There is no persuasive evidence supporting the claims of the neuro-sculptors and brain gym coaches, just as there isn’t any support for the popular, and allegedly scientific, belief that “right brain learning” is somehow different from “left brain learning.” “We use both sides of our brain for most tasks,” Astle said. Nor has any experimental basis been found for the theory of the three learning styles—auditory, visual, and tactile—that many educators now accept as dogma. “Everybody pretty much learns the same way,” Astle said. The idea of learning styles, pounded into children from an early age, can even impede learning. If you convince a child over years of schooling that he’s an auditory learner, he won’t learn as well if he thinks you’re teaching him visually—even though the teaching style is the same.
As far as newspaper corrections go, it was a whopper. On August 24, the editors of the New York Times sucked the air out of a windy essay that had blown through its pages a few days before. The original article bore the headline “Generation Nice.” It was adorned with color photos of fresh-faced teens and twenty-somethings. All of them looked nice. In case Times readers were confused (they’re not getting any younger), the subheadline drove the point home: “The Millennials Are Generation Nice.” And that was the theme of the article, too.
It has been five years now since America got the news, or was supposed to: Henceforth our children would enjoy a revolutionary new approach to learning in the public schools, in the form of national educational standards. They’re called the Common Core State Standards, or Common Core for short—or if you’re in a particular hurry, CCSS. Why national standards should bear the official title “State Standards” is one of the many peculiarities that make Common Core interesting to think about.
You can tell George Will is a serious baseball fan because—I wish I could find another way to put this—he is serious about baseball. The statement isn’t (quite!) as fatuous as it sounds. Lots of people who profess their love of baseball are mere romantics and mythologists.
Was Andrew Wyeth so celebrated because he was so misunderstood, or did it work the other way around? His reputation seems ill-fitting, whether you consider him one of the great American painters of the last century, as many laymen and a few professionals do, or a kitsch monger and conman, as many more professionals and a few sniffy, wised-up laymen do.
Herblock: The Black & the White, a documentary about the editorial cartoonist Herbert Block, had its cable premiere on HBO last week, and we can expect repeated showings for many weeks to come, creating a low-buzz Herblockfest interspersed dizzily among re-airings of Girls.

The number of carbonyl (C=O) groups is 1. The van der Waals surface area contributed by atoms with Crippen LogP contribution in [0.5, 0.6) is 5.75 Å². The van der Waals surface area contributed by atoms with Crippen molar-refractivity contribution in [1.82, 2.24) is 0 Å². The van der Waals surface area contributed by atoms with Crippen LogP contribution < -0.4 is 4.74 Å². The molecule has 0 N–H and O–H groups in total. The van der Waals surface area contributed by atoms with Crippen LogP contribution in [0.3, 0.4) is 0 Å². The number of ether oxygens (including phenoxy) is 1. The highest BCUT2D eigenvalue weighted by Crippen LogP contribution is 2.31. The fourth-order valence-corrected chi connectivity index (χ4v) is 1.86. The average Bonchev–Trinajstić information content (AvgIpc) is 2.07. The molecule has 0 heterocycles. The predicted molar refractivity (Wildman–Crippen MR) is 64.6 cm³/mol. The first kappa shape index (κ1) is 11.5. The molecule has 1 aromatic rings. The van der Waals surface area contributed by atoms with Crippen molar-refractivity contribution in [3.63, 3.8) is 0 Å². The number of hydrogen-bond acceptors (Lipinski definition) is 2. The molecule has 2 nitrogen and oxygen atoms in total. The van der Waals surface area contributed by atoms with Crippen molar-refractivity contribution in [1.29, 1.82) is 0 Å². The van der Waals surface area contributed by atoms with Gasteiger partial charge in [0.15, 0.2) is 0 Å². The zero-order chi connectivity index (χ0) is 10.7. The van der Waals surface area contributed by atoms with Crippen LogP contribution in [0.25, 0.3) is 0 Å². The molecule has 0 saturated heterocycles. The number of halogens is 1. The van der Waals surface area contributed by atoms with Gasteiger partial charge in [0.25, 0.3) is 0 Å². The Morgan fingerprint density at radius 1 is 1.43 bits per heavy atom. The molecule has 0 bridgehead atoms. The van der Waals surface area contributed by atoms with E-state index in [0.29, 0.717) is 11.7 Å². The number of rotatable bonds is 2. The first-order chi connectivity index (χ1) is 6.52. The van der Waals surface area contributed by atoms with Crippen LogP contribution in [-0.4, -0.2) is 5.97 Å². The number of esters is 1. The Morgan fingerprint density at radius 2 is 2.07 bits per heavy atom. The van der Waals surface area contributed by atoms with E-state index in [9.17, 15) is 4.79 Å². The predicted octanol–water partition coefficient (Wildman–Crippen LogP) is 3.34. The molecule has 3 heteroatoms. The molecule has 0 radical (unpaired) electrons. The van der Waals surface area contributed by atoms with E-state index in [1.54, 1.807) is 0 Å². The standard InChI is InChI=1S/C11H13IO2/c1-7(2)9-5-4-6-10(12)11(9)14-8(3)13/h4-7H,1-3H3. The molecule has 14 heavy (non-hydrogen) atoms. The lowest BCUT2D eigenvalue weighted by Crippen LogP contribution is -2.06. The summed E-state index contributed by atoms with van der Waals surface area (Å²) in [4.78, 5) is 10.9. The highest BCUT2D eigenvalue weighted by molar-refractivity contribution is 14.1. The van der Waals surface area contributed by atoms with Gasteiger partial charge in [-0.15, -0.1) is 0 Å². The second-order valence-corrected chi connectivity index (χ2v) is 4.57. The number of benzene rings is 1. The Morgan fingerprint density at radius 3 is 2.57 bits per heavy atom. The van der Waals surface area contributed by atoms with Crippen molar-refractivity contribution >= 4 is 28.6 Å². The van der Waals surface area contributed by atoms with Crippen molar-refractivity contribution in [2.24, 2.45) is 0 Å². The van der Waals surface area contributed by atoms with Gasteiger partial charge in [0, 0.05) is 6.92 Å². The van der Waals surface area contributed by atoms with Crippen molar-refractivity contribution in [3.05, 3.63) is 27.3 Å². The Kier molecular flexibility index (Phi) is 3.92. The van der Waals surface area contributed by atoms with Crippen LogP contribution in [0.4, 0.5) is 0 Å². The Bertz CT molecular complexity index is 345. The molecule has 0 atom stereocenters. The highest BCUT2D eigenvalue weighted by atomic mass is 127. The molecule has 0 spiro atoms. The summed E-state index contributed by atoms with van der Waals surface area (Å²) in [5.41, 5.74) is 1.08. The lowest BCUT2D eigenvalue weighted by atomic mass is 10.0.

One golden autumn morning 100 years ago, a few blocks from where I’m writing these words in northwest Washington, D.C., Ambrose Bierce said goodbye to his secretary, turned the key in the door to his apartment on Logan Circle, and went off to God knows where.
I'm showing my age again, but I can remember, just barely, when we had the war between men and women. Not a war, but the war: eternal and (of course) metaphorical, a fight without massed ranks of infantry or elaborate flanking maneuvers or formal parleys among belligerents.
The workings of Washington sometimes attain a kind of purity in their illogic. This happens most often after a particularly jarring event, when the frenzy to do something, anything, becomes irresistible to the beehiving journalists, legislators, lobbyists, and regulators who constitute the capital’s political class. Usually the legislative overreaction is blessedly fleeting and inconsequential.
THE WEEKLY STANDARD podcast with senior editor Andrew Ferguson on the Supreme Court's consideration of same sex marriage and his editorial "The ‘Science’ of Same-Sex Marriage." Hosted by Michael Graham.
Last fall, a few days before Halloween and about a month after the publication of Mind and Cosmos, the controversial new book by the philosopher Thomas Nagel, several of the world’s leading philosophers gathered with a group of cutting-edge scientists in the conference room of a charming inn in the Berkshires. They faced one another around a big table set with pitchers of iced water and trays of hard candies wrapped in cellophane and talked and talked, as public intellectuals do. PowerPoint was often brought into play.